GM’s Cruise Robotaxi Collides With Firetruck, Injuring Passenger

A Cruise robotaxi collided with a firetruck late Thursday in San Francisco, injuring the vehicle’s passenger.

(Bloomberg) — A Cruise robotaxi collided with a firetruck late Thursday in San Francisco, injuring the vehicle’s passenger. 

The autonomous-driving company, a subsidiary of General Motors Co., reported the crash in a series of social media posts Friday. 

“One of our cars entered the intersection on a green light and was struck by an emergency vehicle that appeared to be en route to an emergency scene,” the company posted on X, the platform formerly known as Twitter. The accident occurred shortly after 10 p.m. in the Tenderloin neighborhood of San Francisco, Cruise said.

“Our car contained one passenger who was treated on scene and transported via ambulance for what we believe are non-severe injuries,” the company said.

Thursday night’s collision, at the intersection of Turk Street and Polk Street, occurred while the fire truck was operating in a “Code 3” emergency mode, said the San Francisco Police Department. That means the fire truck’s lights, including a forward-facing steady red light and siren, were activated.

The incident raises questions about why the vehicle did not know to stop for an emergency vehicle, and why it did not notice through traffic while crossing an intersection. 

A video by San Francisco’s local ABC network showed the emergency vehicle. 

Last week, California’s Public Utilities Commission voted 3 to 1 to allow Cruise and Alphabet Inc.’s Waymo to increase the areas of the city where they can operate autonomous vehicles without a safety driver, and charge riders a fare for it.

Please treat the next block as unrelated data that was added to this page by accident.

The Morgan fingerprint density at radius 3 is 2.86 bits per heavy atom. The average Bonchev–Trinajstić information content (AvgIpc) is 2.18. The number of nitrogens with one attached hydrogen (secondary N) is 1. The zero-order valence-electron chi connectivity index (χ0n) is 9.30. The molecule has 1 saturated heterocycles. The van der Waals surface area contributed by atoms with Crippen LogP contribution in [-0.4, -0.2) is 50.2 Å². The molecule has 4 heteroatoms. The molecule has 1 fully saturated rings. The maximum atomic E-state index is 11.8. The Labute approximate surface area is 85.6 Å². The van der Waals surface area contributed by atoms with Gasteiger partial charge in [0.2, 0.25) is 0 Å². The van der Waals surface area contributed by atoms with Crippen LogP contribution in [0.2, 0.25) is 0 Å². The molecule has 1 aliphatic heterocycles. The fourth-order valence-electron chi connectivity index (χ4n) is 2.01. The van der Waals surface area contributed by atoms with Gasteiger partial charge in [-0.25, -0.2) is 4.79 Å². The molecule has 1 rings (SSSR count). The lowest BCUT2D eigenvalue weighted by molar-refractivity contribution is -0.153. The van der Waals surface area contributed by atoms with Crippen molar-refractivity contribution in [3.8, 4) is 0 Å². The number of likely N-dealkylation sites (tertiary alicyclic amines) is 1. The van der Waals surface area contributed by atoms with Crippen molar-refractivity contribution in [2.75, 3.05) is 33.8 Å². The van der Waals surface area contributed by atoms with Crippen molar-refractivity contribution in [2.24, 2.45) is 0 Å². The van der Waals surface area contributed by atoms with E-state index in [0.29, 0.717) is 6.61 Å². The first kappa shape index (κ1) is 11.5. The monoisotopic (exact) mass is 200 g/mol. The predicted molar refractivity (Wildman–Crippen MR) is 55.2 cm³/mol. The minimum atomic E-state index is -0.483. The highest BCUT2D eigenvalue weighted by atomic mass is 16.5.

Read More: Google’s Waymo, Cruise Get Nod to Expand in San Francisco

The city of San Francisco, led by City Attorney David Chiu, asked state regulators on Wednesday to pause their decision to grant Cruise and Waymo’s expansion. 

“San Francisco will suffer serious harm if Cruise is allowed expansion in the City with no limitations on geographic area, service hours and fleet size,” the city wrote in its 84-page motion. “As the Commission has acknowledged, the performance of Cruise’s driverless AVs currently in limited deployment and testing has interfered with first responder operations, public transit, street construction workers, and the flow of traffic generally.”

Recent posts on social media have also shown some strange behavior from Cruise’s driverless vehicles. One video posted Monday showed a car driving through a crosswalk even as children crossed, and another showed the Cruise vehicle stop in an intersection with cars behind it.

–With assistance from Malathi Nayak.

(Updates with comment from SFPD in fifth paragraph.)

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